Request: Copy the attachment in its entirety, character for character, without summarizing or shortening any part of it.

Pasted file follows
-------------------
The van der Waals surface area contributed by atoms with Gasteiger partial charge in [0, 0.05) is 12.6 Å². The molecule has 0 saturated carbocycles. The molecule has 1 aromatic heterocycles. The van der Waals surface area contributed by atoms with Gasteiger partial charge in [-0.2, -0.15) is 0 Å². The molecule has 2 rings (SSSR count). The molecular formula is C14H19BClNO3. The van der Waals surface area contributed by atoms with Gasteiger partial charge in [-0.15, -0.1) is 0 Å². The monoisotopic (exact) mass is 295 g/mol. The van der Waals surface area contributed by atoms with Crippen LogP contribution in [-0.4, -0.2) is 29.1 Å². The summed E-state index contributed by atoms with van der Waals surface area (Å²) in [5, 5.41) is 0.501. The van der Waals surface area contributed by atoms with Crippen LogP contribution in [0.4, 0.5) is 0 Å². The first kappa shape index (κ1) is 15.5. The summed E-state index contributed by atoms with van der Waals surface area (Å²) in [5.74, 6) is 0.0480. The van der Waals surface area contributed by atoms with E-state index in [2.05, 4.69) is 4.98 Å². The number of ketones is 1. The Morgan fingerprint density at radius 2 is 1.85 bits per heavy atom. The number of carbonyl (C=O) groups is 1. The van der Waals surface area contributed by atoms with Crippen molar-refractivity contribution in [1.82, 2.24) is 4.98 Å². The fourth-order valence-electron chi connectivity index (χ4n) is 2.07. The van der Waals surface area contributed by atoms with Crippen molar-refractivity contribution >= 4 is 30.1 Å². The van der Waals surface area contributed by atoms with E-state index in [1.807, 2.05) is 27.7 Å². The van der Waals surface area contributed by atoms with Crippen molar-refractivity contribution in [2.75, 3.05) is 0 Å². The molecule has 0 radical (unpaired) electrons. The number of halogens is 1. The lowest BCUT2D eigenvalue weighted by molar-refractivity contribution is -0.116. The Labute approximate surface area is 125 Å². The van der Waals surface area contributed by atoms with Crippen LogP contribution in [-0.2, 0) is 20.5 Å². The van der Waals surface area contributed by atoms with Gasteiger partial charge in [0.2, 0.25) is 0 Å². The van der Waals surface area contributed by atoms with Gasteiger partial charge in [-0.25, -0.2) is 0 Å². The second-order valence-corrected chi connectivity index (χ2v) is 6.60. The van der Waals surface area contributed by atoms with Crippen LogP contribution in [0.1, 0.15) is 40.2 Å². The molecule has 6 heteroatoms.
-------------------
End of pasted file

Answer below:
The van der Waals surface area contributed by atoms with Gasteiger partial charge in [0, 0.05) is 12.6 Å². The molecule has 0 saturated carbocycles. The molecule has 1 aromatic heterocycles. The van der Waals surface area contributed by atoms with Gasteiger partial charge in [-0.2, -0.15) is 0 Å². The molecule has 2 rings (SSSR count). The molecular formula is C14H19BClNO3. The van der Waals surface area contributed by atoms with Gasteiger partial charge in [-0.15, -0.1) is 0 Å². The monoisotopic (exact) mass is 295 g/mol. The van der Waals surface area contributed by atoms with Crippen LogP contribution in [-0.4, -0.2) is 29.1 Å². The summed E-state index contributed by atoms with van der Waals surface area (Å²) in [5, 5.41) is 0.501. The van der Waals surface area contributed by atoms with Crippen LogP contribution in [0.4, 0.5) is 0 Å². The first kappa shape index (κ1) is 15.5. The summed E-state index contributed by atoms with van der Waals surface area (Å²) in [5.74, 6) is 0.0480. The van der Waals surface area contributed by atoms with E-state index in [2.05, 4.69) is 4.98 Å². The number of ketones is 1. The Morgan fingerprint density at radius 2 is 1.85 bits per heavy atom. The number of carbonyl (C=O) groups is 1. The van der Waals surface area contributed by atoms with Crippen molar-refractivity contribution in [1.82, 2.24) is 4.98 Å². The fourth-order valence-electron chi connectivity index (χ4n) is 2.07. The van der Waals surface area contributed by atoms with Crippen molar-refractivity contribution >= 4 is 30.1 Å². The van der Waals surface area contributed by atoms with E-state index in [1.807, 2.05) is 27.7 Å². The van der Waals surface area contributed by atoms with Crippen molar-refractivity contribution in [2.75, 3.05) is 0 Å². The molecule has 0 radical (unpaired) electrons. The number of halogens is 1. The lowest BCUT2D eigenvalue weighted by molar-refractivity contribution is -0.116. The Labute approximate surface area is 125 Å². The van der Waals surface area contributed by atoms with Crippen LogP contribution in [-0.2, 0) is 20.5 Å². The van der Waals surface area contributed by atoms with Gasteiger partial charge in [0.2, 0.25) is 0 Å². The van der Waals surface area contributed by atoms with Gasteiger partial charge in [-0.25, -0.2) is 0 Å². The second-order valence-corrected chi connectivity index (χ2v) is 6.60. The van der Waals surface area contributed by atoms with Crippen LogP contribution in [0.1, 0.15) is 40.2 Å². The molecule has 6 heteroatoms.